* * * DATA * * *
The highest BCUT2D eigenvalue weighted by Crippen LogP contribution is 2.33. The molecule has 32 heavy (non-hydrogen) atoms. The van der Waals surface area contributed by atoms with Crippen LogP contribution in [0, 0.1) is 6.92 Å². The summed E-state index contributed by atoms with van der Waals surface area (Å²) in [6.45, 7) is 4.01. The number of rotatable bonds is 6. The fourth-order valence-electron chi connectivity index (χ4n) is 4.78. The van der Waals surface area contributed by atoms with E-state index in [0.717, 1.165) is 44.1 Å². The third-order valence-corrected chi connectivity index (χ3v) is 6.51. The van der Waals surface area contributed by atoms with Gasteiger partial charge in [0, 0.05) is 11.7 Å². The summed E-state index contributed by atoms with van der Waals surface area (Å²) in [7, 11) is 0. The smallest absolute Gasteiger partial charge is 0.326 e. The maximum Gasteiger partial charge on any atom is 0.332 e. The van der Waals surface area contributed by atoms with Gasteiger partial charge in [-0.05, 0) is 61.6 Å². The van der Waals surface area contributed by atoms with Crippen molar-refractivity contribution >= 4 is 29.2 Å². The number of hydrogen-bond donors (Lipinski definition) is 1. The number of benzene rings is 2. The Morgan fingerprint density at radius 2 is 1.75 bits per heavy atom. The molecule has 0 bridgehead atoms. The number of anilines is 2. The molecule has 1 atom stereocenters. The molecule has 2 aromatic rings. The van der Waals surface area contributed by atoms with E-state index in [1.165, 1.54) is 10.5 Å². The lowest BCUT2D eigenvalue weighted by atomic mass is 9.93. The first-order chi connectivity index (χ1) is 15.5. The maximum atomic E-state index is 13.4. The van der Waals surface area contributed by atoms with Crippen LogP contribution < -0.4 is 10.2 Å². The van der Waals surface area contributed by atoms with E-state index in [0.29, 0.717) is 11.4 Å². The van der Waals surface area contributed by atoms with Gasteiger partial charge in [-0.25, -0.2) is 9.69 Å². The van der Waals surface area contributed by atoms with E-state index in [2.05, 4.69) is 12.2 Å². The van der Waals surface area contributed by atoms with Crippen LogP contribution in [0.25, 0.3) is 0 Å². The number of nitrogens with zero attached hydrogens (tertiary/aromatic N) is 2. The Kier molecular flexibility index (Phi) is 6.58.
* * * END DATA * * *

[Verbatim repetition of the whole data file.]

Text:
The highest BCUT2D eigenvalue weighted by Crippen LogP contribution is 2.33. The molecule has 32 heavy (non-hydrogen) atoms. The van der Waals surface area contributed by atoms with Crippen LogP contribution in [0, 0.1) is 6.92 Å². The summed E-state index contributed by atoms with van der Waals surface area (Å²) in [6.45, 7) is 4.01. The number of rotatable bonds is 6. The fourth-order valence-electron chi connectivity index (χ4n) is 4.78. The van der Waals surface area contributed by atoms with E-state index in [0.717, 1.165) is 44.1 Å². The third-order valence-corrected chi connectivity index (χ3v) is 6.51. The van der Waals surface area contributed by atoms with Gasteiger partial charge in [0, 0.05) is 11.7 Å². The summed E-state index contributed by atoms with van der Waals surface area (Å²) in [7, 11) is 0. The smallest absolute Gasteiger partial charge is 0.326 e. The maximum Gasteiger partial charge on any atom is 0.332 e. The van der Waals surface area contributed by atoms with Gasteiger partial charge in [-0.05, 0) is 61.6 Å². The van der Waals surface area contributed by atoms with Crippen molar-refractivity contribution >= 4 is 29.2 Å². The number of hydrogen-bond donors (Lipinski definition) is 1. The number of benzene rings is 2. The Morgan fingerprint density at radius 2 is 1.75 bits per heavy atom. The molecule has 0 bridgehead atoms. The number of anilines is 2. The molecule has 1 atom stereocenters. The molecule has 2 aromatic rings. The van der Waals surface area contributed by atoms with E-state index in [1.165, 1.54) is 10.5 Å². The lowest BCUT2D eigenvalue weighted by atomic mass is 9.93. The first-order chi connectivity index (χ1) is 15.5. The maximum atomic E-state index is 13.4. The van der Waals surface area contributed by atoms with Crippen LogP contribution < -0.4 is 10.2 Å². The van der Waals surface area contributed by atoms with E-state index in [0.29, 0.717) is 11.4 Å². The van der Waals surface area contributed by atoms with Gasteiger partial charge in [-0.25, -0.2) is 9.69 Å². The van der Waals surface area contributed by atoms with E-state index in [2.05, 4.69) is 12.2 Å². The van der Waals surface area contributed by atoms with Crippen LogP contribution in [0.25, 0.3) is 0 Å². The number of nitrogens with zero attached hydrogens (tertiary/aromatic N) is 2. The Kier molecular flexibility index (Phi) is 6.58.